Now, let me warn you in advance. This is a post that is written in anger and sheer exasperation, and to be honest, partly with a broken heart. It’s a response to a situation that creatives are left in here in the United Kingdom, especially musicians, whose careers very much depend on the flow of movement. It’s about the challenge and reality of Brexit to musicians.
Today an invitation arrived, to perform a live show in the North West of Spain, for an enticing sounding music festival with my electronic modular synth set-up, at the end of 2021. I work independently. I don’t use agents to book shows, nor have a manager to add grease to the wheels, so to speak. Like countless other musicians I need to take care of all these things myself.
I excitedly pencilled in the date on the calendar, conscious that Covid might mean that the dates could potentially change, but feeling once again thrilled at the thought of returning to the real world, meeting new people and sharing my work with those who want to experience it.
And then reality struck me in the face, like a door slamming shut. Just a few months ago I could respond to invitations speedily. Flights and hotels could be booked and I could be in Spain, Germany, France, Italy or almost anywhere, flights permitting, within days. 2021 presents a dramatically different scenario.
Applying for a Work Visa
Now I need a work visa for the trip. According to the Consulate, applicants who will perform/work in Spain for a period no longer than 5 consecutive days or 20 performance days (rehearsals are not taken into account) require a C-type EET visa, which costs a rather eye-watering £409! One agency responded with an offer to help, who are ‘visa specialists to the entertainment industry,’ but whose clientele features the likes of Beyoncé, Madonna and Arctic Monkeys. And, as much as I would be overjoyed to consider my name featured alongside theirs, I think the costs of such services are far beyond my means. And, anyhow, they never even answered my enquiry!
No matter, I would still need to complete the Spain Business Visa Application form. I need to provide passport photos no older than 3 months, a work certificate from the promoter which mentions my position, salary, and date of starting the ‘post,’ and a letter of invitation written in Spanish, in which it states the business relation that justifies my trip. I need Spanish Travel Health Insurance, covering any incident or unforeseen illness with a minimum of 30.000€, that may occur in Spain and any other Schengen country. I need to prove that I have enough money to support myself while in Spain, providing bank account statements, or, as in my case, a letter from the promoter to confirm they are financing my trip, which they need to accompany with bank statements from their own account, and my hotel booking.
After which, I then need to travel to London for a Visa interview. Easier said than done. I live 50 minutes outside of the city on an extremely expensive train line which I just checked costs £103 return. So, that’s another day lost to administration, and a loss of potential earnings, whilst my fingerprints are taken and facial scanning captured. It’s worth noting that these interviews can only take place in Edinburgh, Manchester or London too, so for many people it’s going to be a challenge to get there too.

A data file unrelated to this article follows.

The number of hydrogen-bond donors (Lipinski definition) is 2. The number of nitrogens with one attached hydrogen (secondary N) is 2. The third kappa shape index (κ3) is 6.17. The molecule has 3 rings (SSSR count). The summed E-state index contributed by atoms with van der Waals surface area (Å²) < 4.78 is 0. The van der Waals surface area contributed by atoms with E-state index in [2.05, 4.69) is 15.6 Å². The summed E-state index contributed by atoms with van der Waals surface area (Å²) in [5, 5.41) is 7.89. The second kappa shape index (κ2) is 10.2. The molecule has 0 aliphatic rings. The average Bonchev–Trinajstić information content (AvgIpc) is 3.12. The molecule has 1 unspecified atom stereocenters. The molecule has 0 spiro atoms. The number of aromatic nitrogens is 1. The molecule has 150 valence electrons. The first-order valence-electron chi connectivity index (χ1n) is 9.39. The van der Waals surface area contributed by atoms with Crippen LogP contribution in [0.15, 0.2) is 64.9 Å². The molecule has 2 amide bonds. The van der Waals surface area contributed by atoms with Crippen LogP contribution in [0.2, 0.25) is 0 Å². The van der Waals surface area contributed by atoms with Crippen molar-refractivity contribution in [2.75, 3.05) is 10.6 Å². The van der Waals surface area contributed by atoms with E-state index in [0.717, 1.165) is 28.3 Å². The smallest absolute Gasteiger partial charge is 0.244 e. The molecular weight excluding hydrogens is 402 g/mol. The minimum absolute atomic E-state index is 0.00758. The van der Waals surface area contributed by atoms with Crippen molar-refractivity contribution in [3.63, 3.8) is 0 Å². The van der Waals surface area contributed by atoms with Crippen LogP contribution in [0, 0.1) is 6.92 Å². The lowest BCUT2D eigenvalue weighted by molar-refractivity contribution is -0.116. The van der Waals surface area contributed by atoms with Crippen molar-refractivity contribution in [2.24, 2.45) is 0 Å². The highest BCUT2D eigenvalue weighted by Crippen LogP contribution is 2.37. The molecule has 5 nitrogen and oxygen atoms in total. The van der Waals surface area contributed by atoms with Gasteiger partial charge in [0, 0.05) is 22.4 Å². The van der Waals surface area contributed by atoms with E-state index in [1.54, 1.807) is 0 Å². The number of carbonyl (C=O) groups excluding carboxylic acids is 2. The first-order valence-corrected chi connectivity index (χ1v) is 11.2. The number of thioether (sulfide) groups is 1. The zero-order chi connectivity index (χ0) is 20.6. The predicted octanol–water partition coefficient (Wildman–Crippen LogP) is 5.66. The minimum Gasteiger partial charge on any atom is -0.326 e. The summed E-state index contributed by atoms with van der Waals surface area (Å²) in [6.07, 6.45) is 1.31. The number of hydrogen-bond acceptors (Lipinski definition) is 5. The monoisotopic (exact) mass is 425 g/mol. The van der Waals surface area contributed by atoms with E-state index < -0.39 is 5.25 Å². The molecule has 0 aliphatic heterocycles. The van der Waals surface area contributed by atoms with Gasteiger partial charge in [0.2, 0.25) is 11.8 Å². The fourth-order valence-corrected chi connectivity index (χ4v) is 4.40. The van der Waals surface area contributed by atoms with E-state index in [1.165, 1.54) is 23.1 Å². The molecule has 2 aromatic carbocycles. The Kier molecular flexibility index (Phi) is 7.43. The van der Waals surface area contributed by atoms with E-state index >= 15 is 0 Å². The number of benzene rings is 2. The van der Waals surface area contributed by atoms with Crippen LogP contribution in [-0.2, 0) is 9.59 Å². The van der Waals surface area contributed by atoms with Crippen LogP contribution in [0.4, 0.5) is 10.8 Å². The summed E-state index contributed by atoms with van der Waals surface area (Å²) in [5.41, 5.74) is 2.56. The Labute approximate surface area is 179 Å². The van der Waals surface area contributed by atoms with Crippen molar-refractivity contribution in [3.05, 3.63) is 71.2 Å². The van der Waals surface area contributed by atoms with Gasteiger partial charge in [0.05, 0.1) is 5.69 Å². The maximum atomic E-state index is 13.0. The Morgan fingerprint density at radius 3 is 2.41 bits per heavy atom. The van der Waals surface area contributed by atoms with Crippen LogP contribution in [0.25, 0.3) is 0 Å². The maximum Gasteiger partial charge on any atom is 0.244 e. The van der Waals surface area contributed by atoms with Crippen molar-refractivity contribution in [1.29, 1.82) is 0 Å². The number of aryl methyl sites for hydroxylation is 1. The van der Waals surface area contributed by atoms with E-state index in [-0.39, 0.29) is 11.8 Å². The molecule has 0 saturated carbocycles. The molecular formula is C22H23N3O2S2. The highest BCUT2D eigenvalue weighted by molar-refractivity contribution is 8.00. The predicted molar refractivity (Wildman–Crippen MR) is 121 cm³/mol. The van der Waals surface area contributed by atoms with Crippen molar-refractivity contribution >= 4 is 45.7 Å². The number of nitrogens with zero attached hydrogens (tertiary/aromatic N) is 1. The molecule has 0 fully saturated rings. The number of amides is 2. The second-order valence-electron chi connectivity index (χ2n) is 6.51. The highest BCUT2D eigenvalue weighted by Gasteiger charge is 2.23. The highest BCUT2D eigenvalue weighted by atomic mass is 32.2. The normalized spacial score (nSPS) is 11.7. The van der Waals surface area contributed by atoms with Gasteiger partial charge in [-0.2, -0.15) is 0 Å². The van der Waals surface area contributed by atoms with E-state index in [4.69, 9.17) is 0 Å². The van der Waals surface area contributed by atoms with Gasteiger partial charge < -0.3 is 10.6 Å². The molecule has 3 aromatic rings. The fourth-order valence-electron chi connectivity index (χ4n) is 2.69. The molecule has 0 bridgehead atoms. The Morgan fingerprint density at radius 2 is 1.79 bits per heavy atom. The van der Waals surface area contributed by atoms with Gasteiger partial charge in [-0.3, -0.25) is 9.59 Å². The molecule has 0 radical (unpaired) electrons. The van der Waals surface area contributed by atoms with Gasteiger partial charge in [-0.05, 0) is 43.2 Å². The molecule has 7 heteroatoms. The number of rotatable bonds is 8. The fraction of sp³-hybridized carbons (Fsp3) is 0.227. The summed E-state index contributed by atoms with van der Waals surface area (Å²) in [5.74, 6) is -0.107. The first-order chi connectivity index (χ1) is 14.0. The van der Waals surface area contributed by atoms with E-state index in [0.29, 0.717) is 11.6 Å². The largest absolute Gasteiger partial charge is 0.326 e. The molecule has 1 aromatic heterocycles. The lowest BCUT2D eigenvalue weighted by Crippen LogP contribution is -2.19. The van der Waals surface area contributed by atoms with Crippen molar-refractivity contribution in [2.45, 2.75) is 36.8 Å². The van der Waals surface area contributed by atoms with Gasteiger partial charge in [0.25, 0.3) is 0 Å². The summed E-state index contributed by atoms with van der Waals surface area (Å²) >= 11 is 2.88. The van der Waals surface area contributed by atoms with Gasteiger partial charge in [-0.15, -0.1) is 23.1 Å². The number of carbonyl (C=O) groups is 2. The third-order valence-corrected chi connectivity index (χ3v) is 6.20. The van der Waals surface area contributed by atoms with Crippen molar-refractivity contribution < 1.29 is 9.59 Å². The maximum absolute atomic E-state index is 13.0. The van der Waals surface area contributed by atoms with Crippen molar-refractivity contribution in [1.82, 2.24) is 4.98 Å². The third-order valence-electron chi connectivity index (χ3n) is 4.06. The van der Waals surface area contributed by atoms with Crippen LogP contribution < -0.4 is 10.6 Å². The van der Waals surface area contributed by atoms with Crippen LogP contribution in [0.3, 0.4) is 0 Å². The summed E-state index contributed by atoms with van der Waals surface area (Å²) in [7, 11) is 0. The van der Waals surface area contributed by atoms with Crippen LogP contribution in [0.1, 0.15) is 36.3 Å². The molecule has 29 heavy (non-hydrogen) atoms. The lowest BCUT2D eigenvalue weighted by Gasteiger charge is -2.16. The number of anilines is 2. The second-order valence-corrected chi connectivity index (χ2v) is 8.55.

And, of course, I need to return to London to collect my passport some weeks later. Another £103 train ticket. And whilst that is being processed I cannot travel anywhere, nor apply for a Visa for another country, which in the case of musicians is often the case since we need to visit several different countries in a row for shows.
And now the Carnet
Whilst waiting for the results of the Visa application I can apply for a carnet to accompany the equipment I travel with. This is to be ‘used primarily for goods being temporarily exported for display at trade fairs or exhibitions, and for professional equipment and samples.’ Here I need to spend time detailing every single piece of equipment, with serial numbers, weight of each item and country of origin, which in terms of electronics could be challenging depending on the individual parts. It shows that the equipment I take with me to the EU, then returns back to the UK and I’ve not sold anything on. The carnet comes in at a bargain £360 too! And lasts for just one year.
For myself, I also frequently travel with different equipment, for different shows and events, so have been advised to literally add all the equipment I own, to ensure it’s all covered in the future. Just to consider how long this might take causes more anxiety. I also buy new equipment every now and then, but this would mean I could not bring it for a performance, as I would need to apply for an entirely new carnet again. And, every now and then, I’m gifted a little piece of equipment on a trip, so not clear how to bring that back without issues, as clearly it could not appear on the carnet. Unless I was travelling in the DMC DeLorean vehicle with a flux capacitor, that is.
UPDATE 16 Feb 2020
It has been confirmed today by DCMS Minister Caroline Dinenage MP that musicians travelling into and around the EU with portable musical instruments are not required to obtain a Carnet. Different rules apply if you are travelling by vehicle though. More details here. Now, back to my story…